I am enjoying a new pair of glasses. Not the look of them so much – but looking through them. Suddenly everything is in clear focus. It’s so nice to be able to see again! I can read messages on my phone without reaching for a magnifying glass. Those books I put aside ‘because the print is too small’ are again within my reach. And I can read street signs when I’m driving in my car.
Focus. Such an important thing!
Having a clear focus allows me to enjoy life more – to live effectively, safely, productively. My glasses are multi-focal, providing three levels of focus: a close focus for reading; a mid-range focus for talking to people; and a distance focus for seeing clearly where I’m going.
Reflecting on the value of focus for vision, I began to think about other types of focus in life.
Being a mother of preschoolers is a multi-focal occupation. Mothers focus on many aspects of life, including the needs of their family, their relationship with their partner, the raising of their children, the demands of a career, looking after their own health and energy, and being a positive leader in their sphere of influence.
Having a clear focus in our activities can change our lives from being a series of events that happen to us into a series of opportunities to achieve our more important goals as mothers, women and leaders. Conflict can drain away our energy or it can be turned into opportunity for learning and growth. The tedious tasks in mothering can become strategic and purposeful if we move our focus away from the task and onto the desired outcomes for our children. It is easier to be patient with our children during rebellious phases if we are focused on producing independent and capable adults rather than just restoring ‘peace’ for the moment. Having a clear focus on a lasting marriage that is still good after the children have left home will provide energy and motivation to invest in your relationship now, even in the tired years.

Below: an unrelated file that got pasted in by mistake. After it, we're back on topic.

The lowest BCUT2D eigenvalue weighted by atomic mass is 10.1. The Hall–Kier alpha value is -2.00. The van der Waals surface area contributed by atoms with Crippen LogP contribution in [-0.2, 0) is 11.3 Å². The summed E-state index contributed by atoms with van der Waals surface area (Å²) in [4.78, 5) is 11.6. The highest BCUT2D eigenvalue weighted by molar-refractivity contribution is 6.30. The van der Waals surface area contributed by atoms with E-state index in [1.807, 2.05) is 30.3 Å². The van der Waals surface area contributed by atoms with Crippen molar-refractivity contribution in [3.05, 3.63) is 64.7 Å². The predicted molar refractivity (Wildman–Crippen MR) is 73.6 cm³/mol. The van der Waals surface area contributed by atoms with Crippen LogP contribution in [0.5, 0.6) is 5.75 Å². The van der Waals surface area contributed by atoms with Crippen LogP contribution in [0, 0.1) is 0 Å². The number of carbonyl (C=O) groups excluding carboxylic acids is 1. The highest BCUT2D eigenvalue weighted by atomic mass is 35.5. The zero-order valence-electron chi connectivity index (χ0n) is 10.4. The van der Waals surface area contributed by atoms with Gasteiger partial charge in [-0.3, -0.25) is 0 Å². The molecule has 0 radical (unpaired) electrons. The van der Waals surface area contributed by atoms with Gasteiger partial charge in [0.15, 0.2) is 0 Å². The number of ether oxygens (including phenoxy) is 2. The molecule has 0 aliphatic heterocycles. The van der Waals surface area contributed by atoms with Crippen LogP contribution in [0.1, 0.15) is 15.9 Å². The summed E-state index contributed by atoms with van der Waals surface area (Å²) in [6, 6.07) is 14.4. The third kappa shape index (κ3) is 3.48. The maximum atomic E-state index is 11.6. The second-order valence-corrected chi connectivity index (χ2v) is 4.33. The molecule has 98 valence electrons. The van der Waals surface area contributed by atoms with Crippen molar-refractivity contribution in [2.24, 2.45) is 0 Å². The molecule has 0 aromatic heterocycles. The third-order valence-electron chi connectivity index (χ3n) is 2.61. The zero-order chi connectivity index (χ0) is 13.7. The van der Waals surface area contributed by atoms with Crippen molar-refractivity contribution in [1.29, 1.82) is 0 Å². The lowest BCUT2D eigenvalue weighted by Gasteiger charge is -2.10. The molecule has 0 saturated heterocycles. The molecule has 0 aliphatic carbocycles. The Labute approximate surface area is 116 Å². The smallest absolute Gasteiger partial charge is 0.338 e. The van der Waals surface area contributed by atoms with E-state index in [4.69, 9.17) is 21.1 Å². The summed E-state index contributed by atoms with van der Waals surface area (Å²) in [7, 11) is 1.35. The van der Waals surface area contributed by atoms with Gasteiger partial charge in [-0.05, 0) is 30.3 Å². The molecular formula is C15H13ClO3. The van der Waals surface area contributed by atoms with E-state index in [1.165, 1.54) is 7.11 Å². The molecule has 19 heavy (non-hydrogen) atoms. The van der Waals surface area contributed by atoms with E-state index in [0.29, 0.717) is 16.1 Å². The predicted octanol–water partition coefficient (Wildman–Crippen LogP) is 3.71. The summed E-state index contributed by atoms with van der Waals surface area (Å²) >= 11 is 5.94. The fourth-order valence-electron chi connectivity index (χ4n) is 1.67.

For weeks and months I had been complaining about not being able to see clearly, not able to read street signs, not able to read my phone. I carried a fold-up magnifying glass in my handbag to help me read labels when I was shopping. Then my daughter suggested it might be time to see the optometrist for new glasses. lol! So obvious! But wasn’t it only yesterday I had my last ‘new’ pair of glasses? I was shocked to discover it had been more than seven years between check-ups. So I made the appointment. Now I have new glasses and my world is back in focus.
If your life is feeling a bit blurry; if you feel that your focus is not as precise as it used to be, why not take some time out for evaluation? Try looking at your life ‘with new eyes’. Revisit – or re-establish – your parenting goals. What outcomes to do you desire for your children? How can you use everyday encounters as stepping stones to achieving these goals? How can you be proactive about modelling behaviours and attitudes you would like to see in your children when they are parents? What are your long term goals for your marriage? How can a clear focus on those goals affect your day-to-day interactions? As a mum you are a leader. How often do you review your leadership strategies? Who are you leading? Where are you taking them? How will a clear focus on your destination assist you to be a consistent, patient leader?
The answers to these questions will be different for different people and they will be different in different life stages. But it’s good to review them every now and then, to evaluate where you’ve been and assess where you’re going. And – don’t leave it too long between check-ups!